If a food truck ran a hotel restaurant, it might look like this.

609 S. 3rd St., Mpls., 612-252-5400, radissonred.com. Open 6 a.m.-10 p.m. daily.

Ridgedale lands a winner

Parasole Restaurant Holdings (Chino Latino, Manny’s Steakhouse, Burger Jones, Salut Bar Americain) has entered the quick-service realm with a savvy twist on its popular Good Earth brand.

For Field Day by Good Earth, Parasole culinary director Tim McKee has fashioned a menu with three primary areas: salads, sandwiches and grain bowls, each fashioned from the same stockpile (well-seasoned turkey meatballs, tender slow-braised beef, plush salmon, roast chicken, pickled vegetables) of fresh, flavorful ingredients.

My favorites? The inventive excursions into quinoa, farro, rice, kamut and other grains. Oh, and the nods to Good Earth classics, including its famous cashew chicken salad, zesty tea (served hot and cold) and teasingly spicy iced ginger cookies.

Service is fast and friendly, and there’s a decent kids’ menu and a brief beer/wine roster. The cheery setting is all 1970s sunbursts. Vegans and those following gluten-free diets are not ignored, and nothing on the menu tops $9.50. Well done, Parasole.

12401 Wayzata Blvd. (1145 Ridgedale Center), Minnetonka, 952-224-0363, fielddaynaturally.com. Open 10 a.m.-9 p.m. Mon.-Sat., 11 a.m.-6 p.m. Sun.

Arugula Central in Wayzata

With Crisp & Green, restaurateur Ryan Burnet (Barrio, Bar La Grassa, Burch Steak and Pizza Bar, Eastside) has also gone the quick-service route. It should come as no surprise that this fitness buff isn’t serving burgers and fries.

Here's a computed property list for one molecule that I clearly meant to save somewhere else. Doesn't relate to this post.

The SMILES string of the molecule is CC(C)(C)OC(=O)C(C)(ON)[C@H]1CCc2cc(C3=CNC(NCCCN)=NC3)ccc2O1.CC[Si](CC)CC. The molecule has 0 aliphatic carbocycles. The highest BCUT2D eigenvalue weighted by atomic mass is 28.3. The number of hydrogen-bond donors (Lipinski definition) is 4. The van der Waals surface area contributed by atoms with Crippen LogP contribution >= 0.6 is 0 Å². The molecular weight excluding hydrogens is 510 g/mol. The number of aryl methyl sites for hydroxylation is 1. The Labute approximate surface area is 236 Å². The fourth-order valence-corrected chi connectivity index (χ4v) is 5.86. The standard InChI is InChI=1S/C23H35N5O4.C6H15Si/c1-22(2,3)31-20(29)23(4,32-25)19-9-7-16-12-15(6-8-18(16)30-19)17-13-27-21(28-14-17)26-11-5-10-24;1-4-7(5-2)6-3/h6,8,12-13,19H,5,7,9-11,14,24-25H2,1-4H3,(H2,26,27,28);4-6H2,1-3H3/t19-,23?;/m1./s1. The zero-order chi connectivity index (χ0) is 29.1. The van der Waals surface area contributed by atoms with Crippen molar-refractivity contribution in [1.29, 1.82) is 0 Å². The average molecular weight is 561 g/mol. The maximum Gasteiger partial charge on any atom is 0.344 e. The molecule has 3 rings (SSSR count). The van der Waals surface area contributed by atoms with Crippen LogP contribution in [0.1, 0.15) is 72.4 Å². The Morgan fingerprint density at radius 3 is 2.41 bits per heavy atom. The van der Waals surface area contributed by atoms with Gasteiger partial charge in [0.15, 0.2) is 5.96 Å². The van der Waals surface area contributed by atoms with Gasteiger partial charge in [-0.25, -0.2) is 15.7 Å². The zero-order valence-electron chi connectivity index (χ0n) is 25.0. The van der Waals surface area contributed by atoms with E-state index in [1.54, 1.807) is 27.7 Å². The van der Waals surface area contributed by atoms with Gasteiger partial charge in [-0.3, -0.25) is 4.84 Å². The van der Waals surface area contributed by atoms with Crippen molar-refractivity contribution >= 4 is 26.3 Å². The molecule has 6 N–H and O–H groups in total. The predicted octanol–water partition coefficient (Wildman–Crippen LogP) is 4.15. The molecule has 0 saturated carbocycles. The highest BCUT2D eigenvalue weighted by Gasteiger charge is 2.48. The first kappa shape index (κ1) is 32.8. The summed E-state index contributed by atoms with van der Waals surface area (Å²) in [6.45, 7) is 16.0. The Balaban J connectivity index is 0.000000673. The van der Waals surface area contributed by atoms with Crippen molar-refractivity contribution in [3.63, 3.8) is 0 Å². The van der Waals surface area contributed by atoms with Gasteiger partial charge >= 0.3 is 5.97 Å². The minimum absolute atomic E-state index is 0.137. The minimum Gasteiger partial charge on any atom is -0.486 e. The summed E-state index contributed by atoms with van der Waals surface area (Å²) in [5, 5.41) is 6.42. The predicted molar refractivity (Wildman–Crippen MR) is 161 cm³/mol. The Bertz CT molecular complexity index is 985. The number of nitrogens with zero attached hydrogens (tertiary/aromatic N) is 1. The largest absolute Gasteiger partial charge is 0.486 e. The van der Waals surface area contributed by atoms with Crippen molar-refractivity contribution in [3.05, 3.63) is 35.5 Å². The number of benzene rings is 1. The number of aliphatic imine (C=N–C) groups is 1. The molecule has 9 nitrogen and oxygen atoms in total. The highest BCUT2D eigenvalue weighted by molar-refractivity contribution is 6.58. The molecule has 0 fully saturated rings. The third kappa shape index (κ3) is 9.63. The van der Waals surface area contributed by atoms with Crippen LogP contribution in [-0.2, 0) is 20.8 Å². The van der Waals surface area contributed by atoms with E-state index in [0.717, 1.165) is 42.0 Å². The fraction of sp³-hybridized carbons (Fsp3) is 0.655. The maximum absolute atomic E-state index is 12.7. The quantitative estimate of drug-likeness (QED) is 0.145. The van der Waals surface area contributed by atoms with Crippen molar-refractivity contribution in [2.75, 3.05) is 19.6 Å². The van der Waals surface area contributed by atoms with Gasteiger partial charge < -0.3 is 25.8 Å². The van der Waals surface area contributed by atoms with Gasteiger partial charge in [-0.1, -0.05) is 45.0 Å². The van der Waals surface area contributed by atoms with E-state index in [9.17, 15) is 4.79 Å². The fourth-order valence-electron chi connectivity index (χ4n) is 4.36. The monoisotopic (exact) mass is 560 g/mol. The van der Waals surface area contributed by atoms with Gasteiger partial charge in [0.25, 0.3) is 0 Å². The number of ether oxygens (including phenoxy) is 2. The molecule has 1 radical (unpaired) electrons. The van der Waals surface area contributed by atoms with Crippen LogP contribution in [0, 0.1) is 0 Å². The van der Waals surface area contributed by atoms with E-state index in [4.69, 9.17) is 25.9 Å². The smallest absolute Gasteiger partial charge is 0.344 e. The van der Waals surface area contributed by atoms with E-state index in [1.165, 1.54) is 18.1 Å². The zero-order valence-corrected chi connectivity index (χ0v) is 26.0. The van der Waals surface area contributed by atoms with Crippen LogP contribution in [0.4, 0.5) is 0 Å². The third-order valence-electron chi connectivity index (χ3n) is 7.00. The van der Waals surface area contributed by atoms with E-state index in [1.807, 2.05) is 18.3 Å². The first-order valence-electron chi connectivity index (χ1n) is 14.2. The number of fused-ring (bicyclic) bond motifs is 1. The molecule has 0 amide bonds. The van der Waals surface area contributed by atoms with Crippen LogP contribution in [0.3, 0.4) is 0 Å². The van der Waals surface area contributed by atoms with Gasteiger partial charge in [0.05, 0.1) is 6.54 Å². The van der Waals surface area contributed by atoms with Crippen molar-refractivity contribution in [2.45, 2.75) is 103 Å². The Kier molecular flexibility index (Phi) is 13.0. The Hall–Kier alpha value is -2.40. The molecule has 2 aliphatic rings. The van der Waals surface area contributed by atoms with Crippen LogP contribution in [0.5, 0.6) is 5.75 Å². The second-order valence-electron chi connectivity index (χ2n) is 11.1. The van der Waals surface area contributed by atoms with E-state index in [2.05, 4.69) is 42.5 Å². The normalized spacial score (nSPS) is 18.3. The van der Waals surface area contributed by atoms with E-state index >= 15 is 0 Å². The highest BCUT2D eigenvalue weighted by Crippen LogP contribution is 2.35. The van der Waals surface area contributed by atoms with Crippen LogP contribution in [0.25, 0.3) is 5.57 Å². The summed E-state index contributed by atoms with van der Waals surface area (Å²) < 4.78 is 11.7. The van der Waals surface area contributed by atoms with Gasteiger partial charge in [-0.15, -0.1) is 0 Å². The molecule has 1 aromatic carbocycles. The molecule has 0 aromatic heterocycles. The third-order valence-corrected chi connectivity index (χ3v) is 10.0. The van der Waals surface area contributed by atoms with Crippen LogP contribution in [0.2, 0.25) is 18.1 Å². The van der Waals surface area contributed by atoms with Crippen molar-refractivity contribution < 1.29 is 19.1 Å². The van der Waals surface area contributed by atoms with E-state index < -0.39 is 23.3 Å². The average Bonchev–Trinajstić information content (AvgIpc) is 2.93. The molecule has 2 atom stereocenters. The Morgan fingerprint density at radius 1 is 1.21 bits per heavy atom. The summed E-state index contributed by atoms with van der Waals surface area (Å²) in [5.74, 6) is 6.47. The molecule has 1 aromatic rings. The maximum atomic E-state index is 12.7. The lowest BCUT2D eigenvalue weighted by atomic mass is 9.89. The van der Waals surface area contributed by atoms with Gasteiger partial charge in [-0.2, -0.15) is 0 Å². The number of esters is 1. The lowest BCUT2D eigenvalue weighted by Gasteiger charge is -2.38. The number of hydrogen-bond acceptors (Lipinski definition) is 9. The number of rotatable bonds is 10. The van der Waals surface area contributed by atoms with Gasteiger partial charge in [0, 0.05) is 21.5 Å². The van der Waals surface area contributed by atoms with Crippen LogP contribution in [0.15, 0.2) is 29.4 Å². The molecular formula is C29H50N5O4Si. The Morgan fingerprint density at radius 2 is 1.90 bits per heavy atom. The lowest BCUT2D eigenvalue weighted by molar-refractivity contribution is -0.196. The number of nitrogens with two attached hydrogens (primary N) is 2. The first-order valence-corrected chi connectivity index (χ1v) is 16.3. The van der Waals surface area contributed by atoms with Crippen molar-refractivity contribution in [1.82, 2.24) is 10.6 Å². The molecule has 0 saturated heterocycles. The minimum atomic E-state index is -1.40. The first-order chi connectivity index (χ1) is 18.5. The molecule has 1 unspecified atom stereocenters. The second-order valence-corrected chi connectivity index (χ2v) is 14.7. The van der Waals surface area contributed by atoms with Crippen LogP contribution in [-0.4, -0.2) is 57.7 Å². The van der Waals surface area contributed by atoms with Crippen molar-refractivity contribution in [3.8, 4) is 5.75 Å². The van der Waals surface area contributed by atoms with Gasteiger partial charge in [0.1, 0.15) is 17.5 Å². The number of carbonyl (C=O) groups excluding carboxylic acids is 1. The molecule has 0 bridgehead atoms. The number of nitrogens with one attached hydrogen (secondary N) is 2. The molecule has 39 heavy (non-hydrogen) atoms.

The setup is familiar to anyone who has set foot in a Chipotle outlet. There’s a create-your-own format for big-portion, made-to-order salads culled from a long, well-composed list of ingredients and finished with a creative selection of 13 house-made dressings.

For those who prefer the kitchen to do the thinking, there are eight combinations that range from a vegetarian (and gluten-free) Caesar to an autumnal tribute featuring apples, kale, roast chicken, dried cranberries and an apple cider/pumpkin seed vinaigrette.

There’s also a short list of requisite grain bowls, a few hearty soups, a handful of kids’ choices ($4.50 to $7) and a half-dozen smoothies. One particularly thoughtful touch is the beverage program, anchored by kombucha and a selection of refreshing agua frescas. Top price is $12.75.

Look for a second outlet to materialize in March in Minneapolis’ North Loop neighborhood.

755 Lake St. E., Wayzata, 952-476-2591, crispandgreen.com. Open 10:30 a.m.-9 p.m. daily.

Books, magazines, burgers

The Galleria’s latest comes from an unlikely source: Barnes & Noble. In downsizing to new lower level digs, the bookseller has also dropped its dreary coffee counter, replacing it with stylish Barnes & Noble Kitchen, a prototype that the chain has rolled out to just a handful of its 600-plus stores.

The bar taps local beers, and the kitchen isn’t some prepackaged, heat-and-serve operation. I was impressed by my recent lunch (read all about it in this week’s edition of Burger Friday — my weekly burger blog — at startribune.com) and definitely plan to return.

3225 W. 69th St. (3230 Galleria), Edina, 952-929-4366, barnesandnoble.com. Open 11 a.m.-9 p.m. Mon.-Sat., 11 a.m.-8 p.m. Sun.

Great bread in the ’burbs

After developing a loyal following among Mill City Farmers Market shoppers, Heritage Breads baker/owner Jonathan Kaye has launched a year-round venue for his gorgeous, naturally leavened breads (the crusty, whole-wheat miche is darned near perfection). The heartily seasoned foccacias are first-rate, and if Kaye walked away from the bread business, he’d still have a going concern based solely on his cookie expertise.

Kaye has taken up shop in the former home of the much missed It Takes the Cake, a convenience that western suburbanites should consider as an early Christmas present. The one drawback is the limited hours, but an expanded schedule is promised for the new year. Now we all have something to look forward to in 2017.

10902 Greenbrier Road, Minnetonka, 612-405-8910, heritagebreads.com. Open 2-5 p.m. Thu. and 10 a.m.-5 p.m. Fri.